Odeon is a small version of the Great Theatre. It was constructed in the 2nd century AD with resources provided by wealthy citizen of Ephesus: Publius Vedius Antonius and his wife Flavia Paiana. It served as a place for play performances as well as a site of Bouleuterion or meeting of the Boulea, Roman version of the Roman city senate. It could seat over 1500 residents and it was covered by a wooden roof that is long gone.

Varius Baths (Ephesus Archaeological Site)

Varius Baths or Baths of Varius is a complex that date back to the 2nd century AD. The mosaics in the 40 meter corridor of the baths was added in the early Byzantine period in the 5th century. It was constructed mostly out of splendid marble. Baths in the Roman empire served more than just a place to wash yourself. It was a social gathering place where people could met each other, discuss important and less important matters of the city, strike agreements and many other things. Basically it was a social network before the invention of a Facebook. Archeological excavations are still to be commenced here, but most Roman baths consisted of three main sections. One was called caldarium that contained hot water for its visitors, tepidarium with warm water and finally frigidarium with cold water.


Northern Group in Ephesus Archaeological Site

Temple of Artemis (Ephesus Archaeological Site)

Temple of Artemis was one of the largest and one of the most beautiful temples of the Antiquity. It was considered to be one of the Seven Wonders of the World. Greeks devoted to the goddess Artemis, but local cult of this Greek deity is somewhat different from the usual cult that was practiced in the mainland Greece. While most Greeks viewed Artemis as a virgin huntress and sister of Apollo, Ephesian Artemis was viewed as a goddess of fertility. Its many breasts or eggs represented prosperity. Today temple lies largely north of Ephesus center. Today only few pieces of the former structure can tell about its former grandiosity.


The first sanctuary on this place was constructed by Greek settlers during the Bronze Age. However the original complex was destroyed in the 7th century BC by violent floods. The second temple that became famous in the whole Greek World was started around 550 BC by the Cretan architect Chersiphron along with his son Metagenes. Resources for the new temple were provided by legendary king Croesus of Lydia. It took about 10 years to complete. New shrine was destroyed on July 20th (or 21st) 356 BC in an act of arson by Herostratus. The legend goes that the man was psychologically disturbed and wanted to make it into history books and be remembered. Ironically this idiotic act did pay off. He is still remembered for his actions, but the temple was later reconstructed shortly thereafter. Ancient Greek historian Plutarch claimed that the fire coincided with birth of great Greek/ Macedonian king Alexander the Great. Goddess Artemis was apparently too busy with attending to birth of the great general so she missed her chance to save her shrine.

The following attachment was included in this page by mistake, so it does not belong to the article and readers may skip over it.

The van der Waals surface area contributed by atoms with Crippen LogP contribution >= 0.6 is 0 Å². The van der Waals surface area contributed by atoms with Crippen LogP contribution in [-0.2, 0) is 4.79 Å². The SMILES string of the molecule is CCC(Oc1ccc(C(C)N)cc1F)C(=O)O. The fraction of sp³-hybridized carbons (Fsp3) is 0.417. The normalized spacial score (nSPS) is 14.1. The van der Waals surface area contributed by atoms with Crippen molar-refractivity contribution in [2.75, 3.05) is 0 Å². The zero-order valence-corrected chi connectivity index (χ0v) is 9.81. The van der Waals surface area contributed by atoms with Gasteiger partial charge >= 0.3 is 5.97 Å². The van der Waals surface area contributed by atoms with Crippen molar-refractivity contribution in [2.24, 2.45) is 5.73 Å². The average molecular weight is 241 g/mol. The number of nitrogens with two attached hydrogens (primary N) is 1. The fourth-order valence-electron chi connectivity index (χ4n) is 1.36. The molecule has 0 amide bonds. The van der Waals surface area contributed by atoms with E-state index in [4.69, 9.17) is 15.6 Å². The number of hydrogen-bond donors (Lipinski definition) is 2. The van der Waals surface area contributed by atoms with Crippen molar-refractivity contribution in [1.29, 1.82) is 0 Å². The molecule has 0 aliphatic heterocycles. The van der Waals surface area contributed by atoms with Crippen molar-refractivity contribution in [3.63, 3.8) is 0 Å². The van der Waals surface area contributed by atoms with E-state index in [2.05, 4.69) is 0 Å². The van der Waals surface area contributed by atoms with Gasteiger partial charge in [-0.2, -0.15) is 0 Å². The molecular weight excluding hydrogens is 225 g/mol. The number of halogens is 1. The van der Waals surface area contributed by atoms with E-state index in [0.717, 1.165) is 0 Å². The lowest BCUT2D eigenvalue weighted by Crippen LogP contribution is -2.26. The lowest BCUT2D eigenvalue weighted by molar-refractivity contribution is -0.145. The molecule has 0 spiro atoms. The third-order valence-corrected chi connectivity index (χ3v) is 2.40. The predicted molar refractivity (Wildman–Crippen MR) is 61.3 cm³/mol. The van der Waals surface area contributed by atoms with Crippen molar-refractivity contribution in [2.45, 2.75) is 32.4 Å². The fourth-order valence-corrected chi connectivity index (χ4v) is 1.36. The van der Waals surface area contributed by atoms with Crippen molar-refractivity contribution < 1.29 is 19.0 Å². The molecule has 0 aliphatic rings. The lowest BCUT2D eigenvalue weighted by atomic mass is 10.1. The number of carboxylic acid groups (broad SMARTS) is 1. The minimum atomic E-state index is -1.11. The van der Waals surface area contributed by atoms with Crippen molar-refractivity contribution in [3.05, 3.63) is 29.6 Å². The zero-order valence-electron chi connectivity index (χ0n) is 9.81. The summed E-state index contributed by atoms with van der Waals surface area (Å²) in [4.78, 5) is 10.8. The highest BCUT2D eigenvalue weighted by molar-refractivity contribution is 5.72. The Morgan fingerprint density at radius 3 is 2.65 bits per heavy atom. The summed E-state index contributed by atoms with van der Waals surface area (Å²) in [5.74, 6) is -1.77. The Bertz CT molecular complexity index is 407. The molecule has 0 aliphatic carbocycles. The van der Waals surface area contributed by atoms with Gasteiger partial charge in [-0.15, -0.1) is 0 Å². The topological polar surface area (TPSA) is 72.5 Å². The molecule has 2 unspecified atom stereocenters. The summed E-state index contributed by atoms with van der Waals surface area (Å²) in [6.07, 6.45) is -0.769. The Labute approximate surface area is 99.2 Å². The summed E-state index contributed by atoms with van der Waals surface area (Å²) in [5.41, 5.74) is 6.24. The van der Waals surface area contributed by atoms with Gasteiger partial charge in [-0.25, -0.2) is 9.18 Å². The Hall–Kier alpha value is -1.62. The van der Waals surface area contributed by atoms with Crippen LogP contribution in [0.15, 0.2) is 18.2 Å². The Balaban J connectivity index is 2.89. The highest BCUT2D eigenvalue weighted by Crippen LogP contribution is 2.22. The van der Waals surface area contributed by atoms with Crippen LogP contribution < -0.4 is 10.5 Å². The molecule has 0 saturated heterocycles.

The temple of Artemis was destroyed in 269 AD during raid of the Gothic tribes, one of East Germanic tribe. Former religious shrine was abandoned. Former plaza eventually turned into a swampy area. Local residents occasionally used ruins as a source for quarry for stones. It wouldn't be surprising if you see various blocks of the ancient structure in the walls of later buildings. The site of the former temple was re- discovered in 1869 by John Turtle Wood and his expedition sponsored by the British Museum.

Basilica of Saint John (Ephesus Archaeological Site)

Basilica of Saint John the Evangelist is a Byzantine Christian church that was constructed in the 6th century (circa 530) on the orders of Byzantine emperor Justinian (527- 65 AD) to replace smaller and more modest chapel that once stood here. It stood on a site that was alleged to be a burial site of Saint John, apostle of Jesus Christ and author of several books in the Bible. This included Gospel of John as well as book of Revelation. The basilica fell in disrepair after constant raids by the Arab armies. In 1330 Seljuk Aydinoglu converted Basilica into a mosque. Most of frescoes inside were destroyed around this time since Islam prohibits any depictions of humans and animals. However in 1402 the church/ mosque was destroyed by the Mongol armies of Tamerlane. It was abandoned ever since.


Isabey Mosque (Ephesus Archaeological Site)

Isabey Mosque was constructed by Seljuk Turks in 1375 under orders of Emir of Aydin. Some parts of this Muslim temple contains stones and columns from the destroyed Temple of Artemis that was found near by.

Stadium (Ephesus Archaeological Site)

Original stadium was constructed during Hellenistic age somewhere in the late 4th century BC. However it was largely increased in the middle of the first century AD during reign of Roman emperor Nero. Like many Roman stadiums it had a U shape to its alignment. The best preserved portion of this massive structure are ruins that were constructed on the Mount Pion (Panayirdag) adjacent to this sports arena. Originally it was intended for sports activities and various mass religious ceremonies. However over time it became a center of other types of entertainment which included gladiator fights, animals fights and execution of criminals as well as Christians. With the growth of Christianity in the country bloody sports were put to an end. The Persecution Gate was added in memory of many Christian martyrs who died here. Many of the seats were later reused in various construction projects. Some of the former marble seats were used in the construction of Basilica of Saint John.


Western Group in Ephesus Archaeological Site

House of the Virgin Mary (Ephesus Archaeological Site)

House of the Virgin Mary is a small shrine that is believed by some Christians as the site where Mary, Mother of God lived after Crucifixion of her son Jesus Christ. It is situated at some distance from the ancient Ephesus about 9 km from the ancient archaeological site. It is a typical ancient Roman building constructed entirely of stone with few windows, since glass was very expensive at the time. In the 4th century AD this became the first Christian temple devoted to Saint Mary.